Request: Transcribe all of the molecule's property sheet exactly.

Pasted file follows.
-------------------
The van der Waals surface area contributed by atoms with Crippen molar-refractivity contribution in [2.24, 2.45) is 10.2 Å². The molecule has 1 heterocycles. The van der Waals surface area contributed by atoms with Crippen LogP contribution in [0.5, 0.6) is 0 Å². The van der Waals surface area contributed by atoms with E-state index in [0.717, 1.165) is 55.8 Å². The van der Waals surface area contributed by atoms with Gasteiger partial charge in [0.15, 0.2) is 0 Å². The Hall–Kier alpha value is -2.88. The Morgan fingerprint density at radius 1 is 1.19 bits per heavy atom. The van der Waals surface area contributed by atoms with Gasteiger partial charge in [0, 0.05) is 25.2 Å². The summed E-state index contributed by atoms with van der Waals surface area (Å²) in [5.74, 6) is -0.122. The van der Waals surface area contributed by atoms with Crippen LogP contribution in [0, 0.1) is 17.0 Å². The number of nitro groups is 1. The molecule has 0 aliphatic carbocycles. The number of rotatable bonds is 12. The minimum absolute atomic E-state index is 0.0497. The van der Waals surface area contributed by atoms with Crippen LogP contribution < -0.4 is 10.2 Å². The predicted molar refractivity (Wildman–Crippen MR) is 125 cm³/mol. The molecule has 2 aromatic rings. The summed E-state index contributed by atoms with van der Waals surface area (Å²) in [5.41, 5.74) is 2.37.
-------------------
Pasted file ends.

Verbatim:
The van der Waals surface area contributed by atoms with Crippen molar-refractivity contribution in [2.24, 2.45) is 10.2 Å². The molecule has 1 heterocycles. The van der Waals surface area contributed by atoms with Crippen LogP contribution in [0.5, 0.6) is 0 Å². The van der Waals surface area contributed by atoms with E-state index in [0.717, 1.165) is 55.8 Å². The van der Waals surface area contributed by atoms with Gasteiger partial charge in [0.15, 0.2) is 0 Å². The Hall–Kier alpha value is -2.88. The Morgan fingerprint density at radius 1 is 1.19 bits per heavy atom. The van der Waals surface area contributed by atoms with Gasteiger partial charge in [0, 0.05) is 25.2 Å². The summed E-state index contributed by atoms with van der Waals surface area (Å²) in [5.74, 6) is -0.122. The van der Waals surface area contributed by atoms with Crippen LogP contribution in [0, 0.1) is 17.0 Å². The number of nitro groups is 1. The molecule has 0 aliphatic carbocycles. The number of rotatable bonds is 12. The minimum absolute atomic E-state index is 0.0497. The van der Waals surface area contributed by atoms with Crippen LogP contribution < -0.4 is 10.2 Å². The predicted molar refractivity (Wildman–Crippen MR) is 125 cm³/mol. The molecule has 2 aromatic rings. The summed E-state index contributed by atoms with van der Waals surface area (Å²) in [5.41, 5.74) is 2.37.